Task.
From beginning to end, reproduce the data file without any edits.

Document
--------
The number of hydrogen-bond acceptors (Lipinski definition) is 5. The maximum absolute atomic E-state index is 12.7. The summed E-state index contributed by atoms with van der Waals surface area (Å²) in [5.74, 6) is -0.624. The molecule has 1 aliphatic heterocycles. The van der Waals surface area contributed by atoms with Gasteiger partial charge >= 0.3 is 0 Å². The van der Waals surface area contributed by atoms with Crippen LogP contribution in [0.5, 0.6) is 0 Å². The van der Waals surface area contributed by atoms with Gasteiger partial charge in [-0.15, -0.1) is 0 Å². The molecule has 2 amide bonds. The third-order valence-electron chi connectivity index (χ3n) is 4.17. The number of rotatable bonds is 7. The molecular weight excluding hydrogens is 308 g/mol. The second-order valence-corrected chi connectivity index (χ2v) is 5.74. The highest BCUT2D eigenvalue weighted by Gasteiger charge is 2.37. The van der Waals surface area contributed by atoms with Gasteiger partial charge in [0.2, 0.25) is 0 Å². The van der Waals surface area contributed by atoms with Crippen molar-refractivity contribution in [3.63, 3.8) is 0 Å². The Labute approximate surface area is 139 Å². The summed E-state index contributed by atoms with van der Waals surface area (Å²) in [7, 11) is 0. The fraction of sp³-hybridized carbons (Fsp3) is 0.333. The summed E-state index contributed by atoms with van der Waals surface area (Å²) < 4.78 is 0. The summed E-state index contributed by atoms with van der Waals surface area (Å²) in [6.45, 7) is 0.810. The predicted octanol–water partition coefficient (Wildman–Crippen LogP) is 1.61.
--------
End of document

The number of hydrogen-bond acceptors (Lipinski definition) is 5. The maximum absolute atomic E-state index is 12.7. The summed E-state index contributed by atoms with van der Waals surface area (Å²) in [5.74, 6) is -0.624. The molecule has 1 aliphatic heterocycles. The van der Waals surface area contributed by atoms with Gasteiger partial charge >= 0.3 is 0 Å². The van der Waals surface area contributed by atoms with Crippen LogP contribution in [0.5, 0.6) is 0 Å². The van der Waals surface area contributed by atoms with Gasteiger partial charge in [-0.15, -0.1) is 0 Å². The molecule has 2 amide bonds. The third-order valence-electron chi connectivity index (χ3n) is 4.17. The number of rotatable bonds is 7. The molecular weight excluding hydrogens is 308 g/mol. The second-order valence-corrected chi connectivity index (χ2v) is 5.74. The highest BCUT2D eigenvalue weighted by Gasteiger charge is 2.37. The van der Waals surface area contributed by atoms with Gasteiger partial charge in [0.2, 0.25) is 0 Å². The van der Waals surface area contributed by atoms with Crippen molar-refractivity contribution in [3.63, 3.8) is 0 Å². The Labute approximate surface area is 139 Å². The summed E-state index contributed by atoms with van der Waals surface area (Å²) in [7, 11) is 0. The fraction of sp³-hybridized carbons (Fsp3) is 0.333. The summed E-state index contributed by atoms with van der Waals surface area (Å²) < 4.78 is 0. The summed E-state index contributed by atoms with van der Waals surface area (Å²) in [6.45, 7) is 0.810. The predicted octanol–water partition coefficient (Wildman–Crippen LogP) is 1.61.